13. 19. Omega Centauri (NGC 5139)
    14. 20. Hubble’s Deepest View of the Universe The Hubble Space Telescope has acquired the deepest image of the universe ever taken in near-infrared light using the newly installed Wide Field Camera 3. 2009 Infrared Ultra Deep Field
    15. 21. Title Goes Here
    16. 22. Planetary Science <ul><li>What is the inventory of solar system objects and what processes are active in and among them? </li></ul><ul><li>How did the Sun’s family of planets, satellites, and minor bodies originate and evolve? </li></ul><ul><li>What are the characteristics of the solar system that lead to habitable environments? </li></ul><ul><li>How and where could life begin and evolve in the solar system? </li></ul><ul><li>What are characteristics of small bodies and planetary environments that pose hazards and/or provide resources? </li></ul>Ascertain the content, origin, and evolution of the solar system and the potential for life elsewhere Victoria Crater from the Mars Reconnaissance Orbiter, July 18, 2009 Credit: NASA/JPL-Caltech/University of Arizona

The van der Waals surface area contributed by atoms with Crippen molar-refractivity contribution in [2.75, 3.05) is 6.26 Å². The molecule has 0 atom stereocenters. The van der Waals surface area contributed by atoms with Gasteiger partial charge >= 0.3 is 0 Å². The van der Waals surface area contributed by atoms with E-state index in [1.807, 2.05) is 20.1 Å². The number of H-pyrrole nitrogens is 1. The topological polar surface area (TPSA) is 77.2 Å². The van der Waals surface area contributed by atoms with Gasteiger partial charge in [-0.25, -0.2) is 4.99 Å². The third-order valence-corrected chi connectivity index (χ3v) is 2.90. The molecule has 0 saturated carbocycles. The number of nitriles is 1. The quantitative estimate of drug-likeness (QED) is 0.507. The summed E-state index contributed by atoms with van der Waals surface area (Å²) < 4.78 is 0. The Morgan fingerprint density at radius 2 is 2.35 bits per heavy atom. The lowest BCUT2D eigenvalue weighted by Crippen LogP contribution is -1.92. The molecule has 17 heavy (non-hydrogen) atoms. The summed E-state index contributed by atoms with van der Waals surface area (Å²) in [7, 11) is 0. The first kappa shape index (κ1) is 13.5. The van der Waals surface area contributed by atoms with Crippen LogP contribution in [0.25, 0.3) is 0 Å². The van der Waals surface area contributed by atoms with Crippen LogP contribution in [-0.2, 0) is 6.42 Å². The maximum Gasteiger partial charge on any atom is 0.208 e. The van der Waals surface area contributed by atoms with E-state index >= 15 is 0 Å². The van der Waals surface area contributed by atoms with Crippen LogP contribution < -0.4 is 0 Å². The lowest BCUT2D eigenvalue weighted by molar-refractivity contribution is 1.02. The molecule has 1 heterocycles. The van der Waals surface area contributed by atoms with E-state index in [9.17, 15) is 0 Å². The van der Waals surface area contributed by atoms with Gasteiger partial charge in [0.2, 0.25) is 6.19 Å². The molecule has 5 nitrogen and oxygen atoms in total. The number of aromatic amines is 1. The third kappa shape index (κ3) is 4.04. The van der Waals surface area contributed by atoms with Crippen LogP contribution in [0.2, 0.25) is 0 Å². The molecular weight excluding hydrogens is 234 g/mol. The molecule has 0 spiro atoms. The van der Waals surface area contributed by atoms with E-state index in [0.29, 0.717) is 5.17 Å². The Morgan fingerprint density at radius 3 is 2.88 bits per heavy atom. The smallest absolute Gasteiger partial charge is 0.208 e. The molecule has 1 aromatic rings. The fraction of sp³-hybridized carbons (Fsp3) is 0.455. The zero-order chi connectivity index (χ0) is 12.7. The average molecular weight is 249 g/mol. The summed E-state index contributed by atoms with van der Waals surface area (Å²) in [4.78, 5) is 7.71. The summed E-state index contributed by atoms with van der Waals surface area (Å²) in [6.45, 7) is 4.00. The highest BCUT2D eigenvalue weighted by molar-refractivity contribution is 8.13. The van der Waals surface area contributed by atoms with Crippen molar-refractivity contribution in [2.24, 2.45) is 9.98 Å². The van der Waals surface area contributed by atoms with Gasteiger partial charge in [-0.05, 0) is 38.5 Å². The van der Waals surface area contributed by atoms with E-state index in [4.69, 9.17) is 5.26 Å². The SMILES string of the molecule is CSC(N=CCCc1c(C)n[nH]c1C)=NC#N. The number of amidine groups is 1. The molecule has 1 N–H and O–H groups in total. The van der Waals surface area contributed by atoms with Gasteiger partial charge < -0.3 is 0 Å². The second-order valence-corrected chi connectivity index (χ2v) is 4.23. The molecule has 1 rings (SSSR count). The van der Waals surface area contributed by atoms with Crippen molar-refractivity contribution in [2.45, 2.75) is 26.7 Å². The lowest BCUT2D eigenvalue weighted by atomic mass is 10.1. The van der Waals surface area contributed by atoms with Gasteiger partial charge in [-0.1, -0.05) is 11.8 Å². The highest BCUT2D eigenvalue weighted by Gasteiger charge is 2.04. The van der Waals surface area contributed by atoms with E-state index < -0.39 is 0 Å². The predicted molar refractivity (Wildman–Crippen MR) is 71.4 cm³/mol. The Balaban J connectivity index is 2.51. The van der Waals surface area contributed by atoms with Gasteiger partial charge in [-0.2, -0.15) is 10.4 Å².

17. 23. Planetary Science Missions in Operation
    18. 24. <ul><li>Hale Crater showing gullies on side of crater wall. </li></ul><ul><li>Crater is approximately 149km across, located in Argyre basin, 38.8 o S, 36.5 o W </li></ul>Gullies on Mars: Are the Flow Features from Water?
    19. 25. Martian Ice Found Just Below the Surface <ul><li>Fresh small impact craters show: </li></ul><ul><ul><li>Ice layer ~0.5 – 1m below surface </li></ul></ul><ul><ul><li>Sublimates over several weeks </li></ul></ul><ul><li>Spectral analysis shows ~99% pure water </li></ul><ul><li>Ice more extensive than expected from current climate </li></ul><ul><li>Mars had a wet history </li></ul>35m 88 days 50 days <ul><ul><li>43.3° N 164.2° E </li></ul></ul><ul><ul><li>46.2° N 188.5° E </li></ul></ul>
    20. 26. Life in Extreme Environments: Yellowstone N.P.
    21. 27. The Icy Surface of Europa
    22. 28. Water Vapor in Geyser-like Jets on Saturn’s Moon Enceladus